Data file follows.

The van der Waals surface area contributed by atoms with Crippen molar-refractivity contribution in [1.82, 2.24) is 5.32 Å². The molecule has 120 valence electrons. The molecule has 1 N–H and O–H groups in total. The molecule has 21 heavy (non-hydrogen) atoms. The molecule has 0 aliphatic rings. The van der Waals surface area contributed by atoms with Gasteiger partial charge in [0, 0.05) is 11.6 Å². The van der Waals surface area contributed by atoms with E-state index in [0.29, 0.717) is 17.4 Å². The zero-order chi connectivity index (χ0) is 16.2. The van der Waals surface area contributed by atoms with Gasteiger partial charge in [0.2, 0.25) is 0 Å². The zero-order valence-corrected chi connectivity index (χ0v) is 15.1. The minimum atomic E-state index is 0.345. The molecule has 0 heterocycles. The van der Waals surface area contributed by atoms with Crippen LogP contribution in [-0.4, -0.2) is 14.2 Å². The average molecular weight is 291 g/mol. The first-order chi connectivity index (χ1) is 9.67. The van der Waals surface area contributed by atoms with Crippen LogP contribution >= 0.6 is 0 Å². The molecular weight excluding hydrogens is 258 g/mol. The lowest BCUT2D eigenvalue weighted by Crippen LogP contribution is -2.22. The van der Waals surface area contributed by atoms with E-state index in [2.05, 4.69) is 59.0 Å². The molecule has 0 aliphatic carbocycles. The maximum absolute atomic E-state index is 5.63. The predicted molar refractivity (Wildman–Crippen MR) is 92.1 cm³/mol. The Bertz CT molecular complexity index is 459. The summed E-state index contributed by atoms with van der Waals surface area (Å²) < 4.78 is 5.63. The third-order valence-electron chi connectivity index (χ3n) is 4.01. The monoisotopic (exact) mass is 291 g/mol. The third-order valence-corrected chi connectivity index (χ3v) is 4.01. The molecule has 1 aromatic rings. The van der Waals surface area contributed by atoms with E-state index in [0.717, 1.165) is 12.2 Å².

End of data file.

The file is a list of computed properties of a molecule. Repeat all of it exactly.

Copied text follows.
The van der Waals surface area contributed by atoms with Crippen molar-refractivity contribution in [1.82, 2.24) is 5.32 Å². The molecule has 120 valence electrons. The molecule has 1 N–H and O–H groups in total. The molecule has 21 heavy (non-hydrogen) atoms. The molecule has 0 aliphatic rings. The van der Waals surface area contributed by atoms with Gasteiger partial charge in [0, 0.05) is 11.6 Å². The van der Waals surface area contributed by atoms with E-state index in [0.29, 0.717) is 17.4 Å². The zero-order chi connectivity index (χ0) is 16.2. The van der Waals surface area contributed by atoms with Gasteiger partial charge in [0.2, 0.25) is 0 Å². The zero-order valence-corrected chi connectivity index (χ0v) is 15.1. The minimum atomic E-state index is 0.345. The molecule has 0 heterocycles. The van der Waals surface area contributed by atoms with Crippen LogP contribution in [-0.4, -0.2) is 14.2 Å². The average molecular weight is 291 g/mol. The first-order chi connectivity index (χ1) is 9.67. The van der Waals surface area contributed by atoms with Crippen LogP contribution >= 0.6 is 0 Å². The molecular weight excluding hydrogens is 258 g/mol. The lowest BCUT2D eigenvalue weighted by Crippen LogP contribution is -2.22. The van der Waals surface area contributed by atoms with E-state index in [2.05, 4.69) is 59.0 Å². The molecule has 0 aliphatic carbocycles. The maximum absolute atomic E-state index is 5.63. The predicted molar refractivity (Wildman–Crippen MR) is 92.1 cm³/mol. The Bertz CT molecular complexity index is 459. The summed E-state index contributed by atoms with van der Waals surface area (Å²) < 4.78 is 5.63. The third-order valence-electron chi connectivity index (χ3n) is 4.01. The monoisotopic (exact) mass is 291 g/mol. The third-order valence-corrected chi connectivity index (χ3v) is 4.01. The molecule has 1 aromatic rings. The van der Waals surface area contributed by atoms with E-state index in [0.717, 1.165) is 12.2 Å².